People who use tranformative power of pets to help others could win up to £90,000 of investment – The Sun

PEOPLE who help others using the transformative power of pets are being offered the chance to win up to £90,000 of investment.

Past winners of the BetterwithPets prize include Medical Detection Dogs, which was awarded £12,000 in 2018 to further its work in the early detection of Parkinson’s disease.

The award has helped fund a study which, for the past 18 months, has seen golden retriever Bumper and Peanut, a Labrador cross, sniff samples taken from the necks of Parkinson’s patients and those without the illness to see if the pooches can detect the disease.

A report on the findings is due out this year. Charity founder Claire Guest, 55, said: “The support we have had has been so important and has made this work with helping Parkinson’s patients a reality."

“Whenever you have an idea that’s something a bit different, it’s difficult to get funding, and it takes a special organisation with belief in what you do to make it happen. The work with Parkinson’s is particularly close to my heart as a few years ago my father John was diagnosed with the condition."

“Our trials have shown that dogs can pick up on the odour found in Parkinson’s patients and this means so much because the earlier it is detected, patients can be given treatment, and this hugely improves their quality of life.” Medical Detection Dogs was one of five organisations that shared a £75,000 prize that year.

Money also went to Canine Hope, a UK-based social enterprise in which rescue dogs work with survivors of sexual violence.

Two Dutch enterprises benefitted — one that partners elderly people with dogs to help tackle loneliness another that take dogs into prisons — as did a German project that uses dogs in schools.

This year, there are two categories; one for individuals or organisations that have already started their enterprise and one for innovators aged 18 to 25 at the idea stage.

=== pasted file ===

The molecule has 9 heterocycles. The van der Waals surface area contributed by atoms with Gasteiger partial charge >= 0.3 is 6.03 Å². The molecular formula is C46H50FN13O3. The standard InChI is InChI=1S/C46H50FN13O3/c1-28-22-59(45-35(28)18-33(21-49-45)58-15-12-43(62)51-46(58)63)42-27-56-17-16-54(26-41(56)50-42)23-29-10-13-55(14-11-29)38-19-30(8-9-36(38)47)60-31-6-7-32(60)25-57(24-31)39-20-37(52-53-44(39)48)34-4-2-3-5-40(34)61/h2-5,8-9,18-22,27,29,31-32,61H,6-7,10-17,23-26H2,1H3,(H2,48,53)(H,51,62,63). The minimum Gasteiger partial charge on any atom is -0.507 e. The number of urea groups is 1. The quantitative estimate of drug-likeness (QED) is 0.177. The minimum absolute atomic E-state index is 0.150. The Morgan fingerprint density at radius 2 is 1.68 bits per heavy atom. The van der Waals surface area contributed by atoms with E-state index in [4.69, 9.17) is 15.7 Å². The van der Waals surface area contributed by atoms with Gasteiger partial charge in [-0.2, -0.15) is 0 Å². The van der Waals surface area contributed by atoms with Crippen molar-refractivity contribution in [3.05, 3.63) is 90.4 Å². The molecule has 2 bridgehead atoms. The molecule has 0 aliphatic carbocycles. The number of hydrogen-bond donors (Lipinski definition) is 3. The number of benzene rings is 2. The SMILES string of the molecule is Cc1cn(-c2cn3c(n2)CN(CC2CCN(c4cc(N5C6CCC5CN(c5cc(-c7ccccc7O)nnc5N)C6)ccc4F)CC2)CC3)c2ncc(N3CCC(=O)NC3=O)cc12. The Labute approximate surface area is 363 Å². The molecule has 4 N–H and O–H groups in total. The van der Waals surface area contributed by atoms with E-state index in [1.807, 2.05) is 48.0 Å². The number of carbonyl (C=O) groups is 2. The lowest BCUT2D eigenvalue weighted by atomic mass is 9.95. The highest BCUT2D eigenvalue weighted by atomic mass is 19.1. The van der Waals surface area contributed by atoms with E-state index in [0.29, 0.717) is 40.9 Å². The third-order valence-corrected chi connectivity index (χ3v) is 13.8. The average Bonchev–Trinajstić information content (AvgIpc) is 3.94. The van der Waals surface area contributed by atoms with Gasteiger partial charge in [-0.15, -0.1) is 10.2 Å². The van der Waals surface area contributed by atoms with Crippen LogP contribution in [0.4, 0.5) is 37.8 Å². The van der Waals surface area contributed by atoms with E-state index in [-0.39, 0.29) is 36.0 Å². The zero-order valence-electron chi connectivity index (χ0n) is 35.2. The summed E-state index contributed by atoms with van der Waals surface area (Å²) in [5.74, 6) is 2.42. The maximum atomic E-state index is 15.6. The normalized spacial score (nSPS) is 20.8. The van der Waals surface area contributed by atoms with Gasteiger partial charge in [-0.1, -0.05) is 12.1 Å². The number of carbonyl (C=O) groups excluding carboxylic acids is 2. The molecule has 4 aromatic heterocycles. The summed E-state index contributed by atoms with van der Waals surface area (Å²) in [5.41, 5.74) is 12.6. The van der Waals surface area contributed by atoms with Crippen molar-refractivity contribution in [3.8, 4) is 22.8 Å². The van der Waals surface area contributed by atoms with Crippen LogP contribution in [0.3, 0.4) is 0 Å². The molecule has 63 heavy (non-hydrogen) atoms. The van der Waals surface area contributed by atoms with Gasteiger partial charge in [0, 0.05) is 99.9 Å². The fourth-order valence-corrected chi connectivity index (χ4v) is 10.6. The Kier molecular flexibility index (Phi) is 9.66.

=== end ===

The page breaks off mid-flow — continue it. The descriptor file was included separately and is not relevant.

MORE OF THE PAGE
‘Unique pet-human bond’

Calum Macrae, from pet food firm Purina, which runs BetterwithPets, said: “We’re aiming to reach social entrepreneurs and young creators who are innovating to harness the power of the pet-human bond for the well-being of pets, the people who love them and society as a whole."

“Through the Purina BetterwithPets Prize we celebrate this unique bond and look for new ways of enhancing pet welfare, supporting therapies that improve health and emotional well-being as well as promoting community inclusivity.”

Star of the week

DRESSED as Harry Potter, Keegan the Westie loves cheering up the kids at Sheffield Children’s Hospital.
Along with his owner Julie Day, 57, from Sheffield, the seven-year-old pooch pitches in to help the charity Therapy Dogs Nationwide.

Children and staff can stroke and cuddle Keegan, who was the star guest at a wedding for one of his fans on the hospital ward.

Julie says: “No request is too big or too small.

“As long as Keegan is happy, we are always pleased to help out and put a smile on their faces.”

Find out more about dogs like Keegan at

Pet Vet

LIAM EVANS, 30, from Harrogate, has an 11-month-old Cav-a-Jack who sometimes has bad breath. Vet Sean McCormack is here to help:

Q: I’ve had Jack since he was a puppy and I haven’t really been paying much attention to his teeth. He sometimes gets bad breath what should I do?

A: Eleven months isn’t too late to start a new habit so I recommend brushing his teeth from now. They need brushing every day, just like us. Three times a week is the minimum. Dental chews only help so much. Buy a meat-flavoured dog toothpaste (never use human toothpaste) and start getting your dog used to the sensation of brushing by letting them lick the paste off a finger-tip brush from the pet shop or vets. With plenty of reward-based training, Jack will get used to regular brushing. If we don’t brush, then we need to accept that most dogs will need a few dental procedures in their lives. It’s cheaper and much better to get in the habit of brushing now.

Angelo Jacobs, 44, from Bath has a 12-year-old black cat called Kerrie and wonders if there is anything he can do to improve her quality of life.

Q: I’ve had Kerrie since she was a kitten and she’s lived a wonderful life. Now she’s getting on a bit, what can I do to improve her quality of life?

A: I’d recommend taking Kerry for a geriatric check-up at your vets where they will give her a full MOT and advise how to keep her healthy. Problems in older cats that often go unnoticed and can reduce their life­span include overactive thyroid, ­kidney disease, high blood pressure and dental disease.

But the good news is that most of these issues are very easy to manage if caught early. A dental scale and polish can really make a huge impact to a cat’s enjoyment of life as well as reducing the risk of heart and kidney problems or painful infections down the line.

Kerrie is 12 now, and could potentially live for another ten years! But you need to be proactive and work with your vet team to manage her health.

  • Do you need the Pet Vet’s help? Email [email protected] and you and your pet could feature in The Sun on Sunday.


IF you can’t get enough of your dog’s cute face, our competition is pawfect.Eight lucky readers can each win £30 to spend on the website, which puts photos of pooches on a range of products including cushions and mugs.
To enter, send an email headed YAPPY to [email protected]

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